Being a football fan in the 21st century is an increasingly complex undertaking. The essence of game is mercifully unchanging, that heady brew of sweat and toil, undying passion and exquisite skill which creates this uniquely thrilling and involving spectacle.
Over the last, say, twenty years, most fans have grappled with different tactical formations and the jargon that comes with it. We happily discuss lone strikers with the spare man playing off him or the respective merits of 4-4-2 and 4-5-1. However, if we want to understand fully the modern context, we have to become financial experts too. Money used to mean wages and transfer fees, now it’s income streams, revenue flow, capital expenditure and television rights, all to properly grasp the decisions taken by our clubs
Spurs fans must come to grips with a further dimension to this complicated reality. As the debate about our new stadium intensifies, we have been thrust headlong into the realm of politics because that’s where our fate will be decided, regardless of the wishes of our board.
Yesterday a statement by the leading architect in Spurs’ plans propelled the stadium debate into a major news story. This in itself was somewhat strange because the essential elements that have gathered attention, that Spurs are very keen to move to Stratford and that they intend to demolish the Olympic Stadium, are nothing new. This emerged well before Christmas and were discussed in this very blog.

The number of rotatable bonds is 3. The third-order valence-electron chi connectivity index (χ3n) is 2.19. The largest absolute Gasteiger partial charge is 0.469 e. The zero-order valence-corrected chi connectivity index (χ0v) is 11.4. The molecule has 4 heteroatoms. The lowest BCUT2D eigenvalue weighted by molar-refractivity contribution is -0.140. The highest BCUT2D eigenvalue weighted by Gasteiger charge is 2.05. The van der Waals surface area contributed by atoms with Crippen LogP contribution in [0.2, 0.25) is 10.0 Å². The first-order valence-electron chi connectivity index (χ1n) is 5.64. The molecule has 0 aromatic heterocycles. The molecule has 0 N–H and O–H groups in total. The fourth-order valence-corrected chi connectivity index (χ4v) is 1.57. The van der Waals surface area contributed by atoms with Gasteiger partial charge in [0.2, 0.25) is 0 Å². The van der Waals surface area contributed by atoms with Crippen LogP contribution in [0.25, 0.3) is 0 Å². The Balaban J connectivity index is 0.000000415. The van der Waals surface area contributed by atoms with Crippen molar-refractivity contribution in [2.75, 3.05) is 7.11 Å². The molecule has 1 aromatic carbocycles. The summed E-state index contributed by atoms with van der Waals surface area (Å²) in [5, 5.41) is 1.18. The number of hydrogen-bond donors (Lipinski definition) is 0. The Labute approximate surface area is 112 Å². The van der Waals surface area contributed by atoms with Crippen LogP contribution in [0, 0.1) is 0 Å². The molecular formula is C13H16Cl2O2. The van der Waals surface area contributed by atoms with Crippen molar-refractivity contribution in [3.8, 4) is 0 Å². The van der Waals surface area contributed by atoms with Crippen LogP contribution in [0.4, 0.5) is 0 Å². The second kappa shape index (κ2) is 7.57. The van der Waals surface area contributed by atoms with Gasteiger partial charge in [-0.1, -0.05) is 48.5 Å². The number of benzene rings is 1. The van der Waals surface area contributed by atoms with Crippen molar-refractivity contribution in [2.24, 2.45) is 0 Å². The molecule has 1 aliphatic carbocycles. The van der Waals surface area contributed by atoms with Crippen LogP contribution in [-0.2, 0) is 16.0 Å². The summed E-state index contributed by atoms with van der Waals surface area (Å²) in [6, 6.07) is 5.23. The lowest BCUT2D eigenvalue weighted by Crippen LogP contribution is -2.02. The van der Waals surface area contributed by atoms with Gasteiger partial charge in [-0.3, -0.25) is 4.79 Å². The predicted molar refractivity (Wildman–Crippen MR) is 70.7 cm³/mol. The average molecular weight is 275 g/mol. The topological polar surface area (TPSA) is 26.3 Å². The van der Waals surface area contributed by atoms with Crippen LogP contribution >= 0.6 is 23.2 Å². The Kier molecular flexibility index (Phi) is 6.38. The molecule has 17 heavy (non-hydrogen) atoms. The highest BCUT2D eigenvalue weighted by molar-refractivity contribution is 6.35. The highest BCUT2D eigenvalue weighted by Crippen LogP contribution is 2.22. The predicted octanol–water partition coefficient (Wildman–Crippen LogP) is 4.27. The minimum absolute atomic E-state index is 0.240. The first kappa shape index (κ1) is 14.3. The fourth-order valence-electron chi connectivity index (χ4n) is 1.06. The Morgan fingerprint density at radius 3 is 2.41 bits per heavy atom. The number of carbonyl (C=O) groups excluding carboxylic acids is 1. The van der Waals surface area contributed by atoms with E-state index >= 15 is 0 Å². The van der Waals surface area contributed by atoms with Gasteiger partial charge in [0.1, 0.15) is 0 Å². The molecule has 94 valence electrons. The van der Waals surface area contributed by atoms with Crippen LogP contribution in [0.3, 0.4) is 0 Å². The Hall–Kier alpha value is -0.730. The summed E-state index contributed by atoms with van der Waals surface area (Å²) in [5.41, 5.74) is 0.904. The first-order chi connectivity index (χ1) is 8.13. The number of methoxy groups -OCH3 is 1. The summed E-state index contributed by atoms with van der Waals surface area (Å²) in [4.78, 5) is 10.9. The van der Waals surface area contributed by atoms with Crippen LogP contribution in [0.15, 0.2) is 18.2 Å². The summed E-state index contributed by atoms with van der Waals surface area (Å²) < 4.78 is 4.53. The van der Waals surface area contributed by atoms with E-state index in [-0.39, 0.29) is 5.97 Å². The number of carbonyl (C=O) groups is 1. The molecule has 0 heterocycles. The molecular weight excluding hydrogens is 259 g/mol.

However, it’s galvanised the whole debate. It’s as if everyone involved has suddenly woken up to what has been going on. Within the Spurs community, it has surprised me how many people have expressed astonishment that the board are deadly serious about the move, preferring to believe until now that it was merely a bargaining ploy to lean on Haringey and TFL. This has been clear for at least two months now, ever since AEG came on board as partners. One reason for the comparative lack of protest about the move, the laudable efforts of the We Are N17 campaign notwithstanding, is now obvious – complacency.
Of greater significance in terms of the final outcome is the reaction amongst people who are not Spurs fans, in particular the realisation that we plan to demolish the stadium. The Daily Mail led on “Spurs Under Fire for ‘Diabolical ‘ Plans…”, while the head of an athletics body Ed Warner was incredulous on the Today Programme this morning that anyone would knock down a stadium that cost 500m of taxpayers money to build and will be the focus of the entire world for two weeks in 2012.
The implications of the board’s plans have hit home. The ambivalence of many Spurs fans has, judging by the boards and social networking sites, hardened to opposition. However, our divisions have the impact of a family spat over who does the washing up compared with the force of the debate in the public arena.
All the attention thus far has focussed on the Spurs board. They undoubtedly prefer Stratford, but the final decision does not rest in their hands. Soon the Olympic Park Legacy Committee meet to agree their preferred bidder, then the final decision will be taken, probably in early March. They will take into account all the non-football interest groups and criteria, and if those of us who want to stay in Tottenham are to have any real impact we would do well to direct our energies in this direction.
As its name implies, the Legacy Committee are charged with evaluating the plans for the Olympic site in terms of what it can do for London and for athletics in the medium and long term. Much of the funding was secured on this basis.